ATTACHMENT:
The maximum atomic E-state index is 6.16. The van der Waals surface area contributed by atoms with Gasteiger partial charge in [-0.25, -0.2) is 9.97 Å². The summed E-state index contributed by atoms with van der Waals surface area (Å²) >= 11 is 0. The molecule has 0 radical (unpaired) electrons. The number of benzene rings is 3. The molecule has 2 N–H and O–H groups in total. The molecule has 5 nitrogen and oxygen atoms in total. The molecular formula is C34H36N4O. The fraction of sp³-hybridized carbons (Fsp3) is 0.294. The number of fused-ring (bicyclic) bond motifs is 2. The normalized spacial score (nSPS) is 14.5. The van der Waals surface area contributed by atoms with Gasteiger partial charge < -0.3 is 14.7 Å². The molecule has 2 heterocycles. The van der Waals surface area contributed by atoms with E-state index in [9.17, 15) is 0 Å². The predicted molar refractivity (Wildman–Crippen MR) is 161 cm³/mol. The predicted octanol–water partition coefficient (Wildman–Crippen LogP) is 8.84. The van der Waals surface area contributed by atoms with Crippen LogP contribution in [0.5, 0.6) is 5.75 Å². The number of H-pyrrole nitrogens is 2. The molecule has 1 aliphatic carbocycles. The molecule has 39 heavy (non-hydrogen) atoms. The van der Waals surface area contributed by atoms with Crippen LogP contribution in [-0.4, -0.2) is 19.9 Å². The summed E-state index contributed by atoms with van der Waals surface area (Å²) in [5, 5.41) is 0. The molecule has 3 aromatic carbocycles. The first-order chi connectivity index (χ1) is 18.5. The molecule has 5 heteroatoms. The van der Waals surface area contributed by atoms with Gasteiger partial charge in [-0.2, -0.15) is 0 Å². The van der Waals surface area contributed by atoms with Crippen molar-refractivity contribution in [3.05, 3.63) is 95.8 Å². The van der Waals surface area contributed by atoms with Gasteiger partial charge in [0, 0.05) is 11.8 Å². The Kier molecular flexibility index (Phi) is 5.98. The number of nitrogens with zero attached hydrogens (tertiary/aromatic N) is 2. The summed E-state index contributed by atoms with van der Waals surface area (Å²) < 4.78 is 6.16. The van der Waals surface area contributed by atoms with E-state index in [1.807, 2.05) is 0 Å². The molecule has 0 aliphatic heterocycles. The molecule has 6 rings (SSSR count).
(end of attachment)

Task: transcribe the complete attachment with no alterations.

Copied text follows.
The maximum atomic E-state index is 6.16. The van der Waals surface area contributed by atoms with Gasteiger partial charge in [-0.25, -0.2) is 9.97 Å². The summed E-state index contributed by atoms with van der Waals surface area (Å²) >= 11 is 0. The molecule has 0 radical (unpaired) electrons. The number of benzene rings is 3. The molecule has 2 N–H and O–H groups in total. The molecule has 5 nitrogen and oxygen atoms in total. The molecular formula is C34H36N4O. The fraction of sp³-hybridized carbons (Fsp3) is 0.294. The number of fused-ring (bicyclic) bond motifs is 2. The normalized spacial score (nSPS) is 14.5. The van der Waals surface area contributed by atoms with Gasteiger partial charge < -0.3 is 14.7 Å². The molecule has 2 heterocycles. The van der Waals surface area contributed by atoms with E-state index in [9.17, 15) is 0 Å². The predicted molar refractivity (Wildman–Crippen MR) is 161 cm³/mol. The predicted octanol–water partition coefficient (Wildman–Crippen LogP) is 8.84. The van der Waals surface area contributed by atoms with Crippen LogP contribution in [0.5, 0.6) is 5.75 Å². The number of H-pyrrole nitrogens is 2. The molecule has 1 aliphatic carbocycles. The molecule has 39 heavy (non-hydrogen) atoms. The van der Waals surface area contributed by atoms with Crippen LogP contribution in [-0.4, -0.2) is 19.9 Å². The summed E-state index contributed by atoms with van der Waals surface area (Å²) in [5, 5.41) is 0. The molecule has 3 aromatic carbocycles. The first-order chi connectivity index (χ1) is 18.5. The molecule has 5 heteroatoms. The van der Waals surface area contributed by atoms with Gasteiger partial charge in [-0.2, -0.15) is 0 Å². The van der Waals surface area contributed by atoms with Crippen molar-refractivity contribution in [3.05, 3.63) is 95.8 Å². The van der Waals surface area contributed by atoms with Gasteiger partial charge in [0, 0.05) is 11.8 Å². The Kier molecular flexibility index (Phi) is 5.98. The number of nitrogens with zero attached hydrogens (tertiary/aromatic N) is 2. The summed E-state index contributed by atoms with van der Waals surface area (Å²) < 4.78 is 6.16. The van der Waals surface area contributed by atoms with E-state index in [1.807, 2.05) is 0 Å². The molecule has 0 aliphatic heterocycles. The molecule has 6 rings (SSSR count).